In the 70's we had essentially no super-polynomial lower bounds for natural problems on general circuits beyond depth 2. Two papers kick started circuit complexity by independently showing no polynomial-size constant-depth family of circuits can compute the parity function (inputs with an odd number of ones).
Miklós Ajtai, Σ11-Formulae on Finite Structures, APAL, 1983.
Furst et al. developed random restrictions, i.e., randomly choose a set of variables and set them to 0 and 1 randomly. This will create a circuit on a smaller set of variables. For the parity function any such restricted circuit will compute parity (or its negation) on the unrestricted variables. They argue that the restricted circuit will give a polynomial-size circuit for parity of smaller depth. This leads to a contradiction because one can easily show that parity requires exponential-size depth-2 circuits.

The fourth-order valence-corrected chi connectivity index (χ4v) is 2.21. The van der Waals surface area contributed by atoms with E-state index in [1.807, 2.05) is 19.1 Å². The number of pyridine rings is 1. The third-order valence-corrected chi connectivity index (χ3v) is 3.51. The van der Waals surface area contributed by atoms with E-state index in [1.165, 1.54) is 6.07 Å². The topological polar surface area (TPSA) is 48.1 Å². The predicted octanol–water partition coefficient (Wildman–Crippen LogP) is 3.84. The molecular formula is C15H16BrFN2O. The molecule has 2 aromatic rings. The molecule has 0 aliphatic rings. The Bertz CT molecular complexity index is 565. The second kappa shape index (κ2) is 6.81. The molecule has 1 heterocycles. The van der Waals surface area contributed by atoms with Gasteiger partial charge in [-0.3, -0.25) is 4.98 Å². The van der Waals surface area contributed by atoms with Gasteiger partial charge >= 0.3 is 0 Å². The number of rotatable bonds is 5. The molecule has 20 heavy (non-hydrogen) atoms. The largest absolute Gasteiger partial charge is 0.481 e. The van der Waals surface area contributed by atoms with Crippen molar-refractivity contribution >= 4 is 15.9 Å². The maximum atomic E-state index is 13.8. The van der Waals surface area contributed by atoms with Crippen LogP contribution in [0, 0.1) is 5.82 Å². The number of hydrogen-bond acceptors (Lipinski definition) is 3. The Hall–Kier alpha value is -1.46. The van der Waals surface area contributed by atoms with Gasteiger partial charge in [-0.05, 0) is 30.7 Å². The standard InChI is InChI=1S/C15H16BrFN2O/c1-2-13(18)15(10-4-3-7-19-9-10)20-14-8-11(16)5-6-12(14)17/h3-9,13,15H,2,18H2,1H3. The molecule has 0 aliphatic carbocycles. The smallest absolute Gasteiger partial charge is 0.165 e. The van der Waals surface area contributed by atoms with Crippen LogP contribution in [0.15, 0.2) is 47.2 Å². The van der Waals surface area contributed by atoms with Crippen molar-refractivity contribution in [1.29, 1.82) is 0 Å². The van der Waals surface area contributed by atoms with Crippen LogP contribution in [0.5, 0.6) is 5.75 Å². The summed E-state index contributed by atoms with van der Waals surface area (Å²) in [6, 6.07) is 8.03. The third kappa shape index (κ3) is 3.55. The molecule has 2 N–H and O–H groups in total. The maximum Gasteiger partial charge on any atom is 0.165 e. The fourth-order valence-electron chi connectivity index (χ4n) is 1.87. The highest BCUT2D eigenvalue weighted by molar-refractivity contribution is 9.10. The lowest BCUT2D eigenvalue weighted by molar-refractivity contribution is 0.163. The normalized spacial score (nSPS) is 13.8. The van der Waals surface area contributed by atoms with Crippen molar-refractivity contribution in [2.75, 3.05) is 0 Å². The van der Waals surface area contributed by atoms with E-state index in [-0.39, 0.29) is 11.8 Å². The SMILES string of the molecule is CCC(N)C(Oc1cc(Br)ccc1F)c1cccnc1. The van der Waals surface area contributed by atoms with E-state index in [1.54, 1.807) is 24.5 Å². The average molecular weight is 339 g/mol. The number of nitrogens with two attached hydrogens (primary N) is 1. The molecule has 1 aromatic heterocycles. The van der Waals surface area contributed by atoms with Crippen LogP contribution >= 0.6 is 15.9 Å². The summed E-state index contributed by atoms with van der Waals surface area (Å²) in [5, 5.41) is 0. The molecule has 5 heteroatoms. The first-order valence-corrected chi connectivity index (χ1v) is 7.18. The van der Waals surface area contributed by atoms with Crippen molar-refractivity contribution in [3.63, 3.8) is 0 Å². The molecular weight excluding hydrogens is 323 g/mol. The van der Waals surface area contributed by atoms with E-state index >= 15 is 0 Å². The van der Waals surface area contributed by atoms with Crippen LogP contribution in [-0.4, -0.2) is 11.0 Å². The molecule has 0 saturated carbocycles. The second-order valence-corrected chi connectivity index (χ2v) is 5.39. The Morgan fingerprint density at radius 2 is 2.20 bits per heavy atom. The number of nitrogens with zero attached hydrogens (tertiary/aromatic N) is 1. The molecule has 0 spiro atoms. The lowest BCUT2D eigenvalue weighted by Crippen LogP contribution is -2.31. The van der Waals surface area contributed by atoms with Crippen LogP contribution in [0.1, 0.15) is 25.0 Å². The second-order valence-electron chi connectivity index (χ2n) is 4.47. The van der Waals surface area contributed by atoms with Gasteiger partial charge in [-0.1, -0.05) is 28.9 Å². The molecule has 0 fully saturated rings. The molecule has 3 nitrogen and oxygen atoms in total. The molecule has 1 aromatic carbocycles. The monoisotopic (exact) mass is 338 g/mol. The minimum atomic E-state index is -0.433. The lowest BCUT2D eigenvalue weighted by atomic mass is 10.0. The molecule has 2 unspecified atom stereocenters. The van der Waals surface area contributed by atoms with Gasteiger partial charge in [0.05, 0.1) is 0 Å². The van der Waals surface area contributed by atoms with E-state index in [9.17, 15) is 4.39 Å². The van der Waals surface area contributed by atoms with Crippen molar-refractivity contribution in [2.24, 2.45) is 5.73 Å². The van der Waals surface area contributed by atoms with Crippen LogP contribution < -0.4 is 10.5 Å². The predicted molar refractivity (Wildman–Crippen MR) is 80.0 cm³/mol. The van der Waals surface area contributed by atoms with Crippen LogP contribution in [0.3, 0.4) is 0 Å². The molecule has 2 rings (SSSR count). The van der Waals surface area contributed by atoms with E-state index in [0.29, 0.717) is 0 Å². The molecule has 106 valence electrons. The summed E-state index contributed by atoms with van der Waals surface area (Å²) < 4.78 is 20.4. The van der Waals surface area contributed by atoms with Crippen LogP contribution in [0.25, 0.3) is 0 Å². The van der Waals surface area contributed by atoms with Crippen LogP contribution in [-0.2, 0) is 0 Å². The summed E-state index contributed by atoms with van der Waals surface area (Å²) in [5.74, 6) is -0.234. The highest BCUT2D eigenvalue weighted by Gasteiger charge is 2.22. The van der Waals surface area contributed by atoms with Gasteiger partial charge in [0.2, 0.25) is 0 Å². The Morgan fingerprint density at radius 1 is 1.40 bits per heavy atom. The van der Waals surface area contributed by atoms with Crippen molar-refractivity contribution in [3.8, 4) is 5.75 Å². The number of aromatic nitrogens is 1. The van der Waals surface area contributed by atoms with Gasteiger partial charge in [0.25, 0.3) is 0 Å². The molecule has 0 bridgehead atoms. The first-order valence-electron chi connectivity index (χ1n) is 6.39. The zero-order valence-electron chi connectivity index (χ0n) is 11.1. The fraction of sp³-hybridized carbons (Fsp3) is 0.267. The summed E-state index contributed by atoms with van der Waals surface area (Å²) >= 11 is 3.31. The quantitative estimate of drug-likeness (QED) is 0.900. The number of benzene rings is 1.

Ajtai showed lower bounds against expressions described by first-order formula, equivalent to a uniform version of constant-depth circuits. I believe Ajtai's proof carries to the nonuniform case as well.
Furst et al. also show that super-quasipolynomial bounds for constant-depth parity circuits would imply an oracle relative to which the polynomial-time hierarchy differs from PSPACE. They don't achieve these stronger bounds but Yao does a few years later.
Håstad used a more clever random restriction and much more difficult analysis to create a switching lemma that implies essentially tight exponential lower bounds for parity on constant depth circuits. Razborov gives a simpler proof of the switching lemma. Paul Beame has a nice self-contained write-up of Razborov's proof and Fortnow and Laplante has a version using Kolmogorov complexity. The simplest proof of the original Furst-Saxe-Siper-Ajtai result comes from the lower bounds on circuits with modulo p gates for some fixed prime p due to Razborov (in Russian) and Smolensky. Alas, Razborov and Smolensky's 1987 papers mark the last major super-polynomial lower bounds for general circuit models.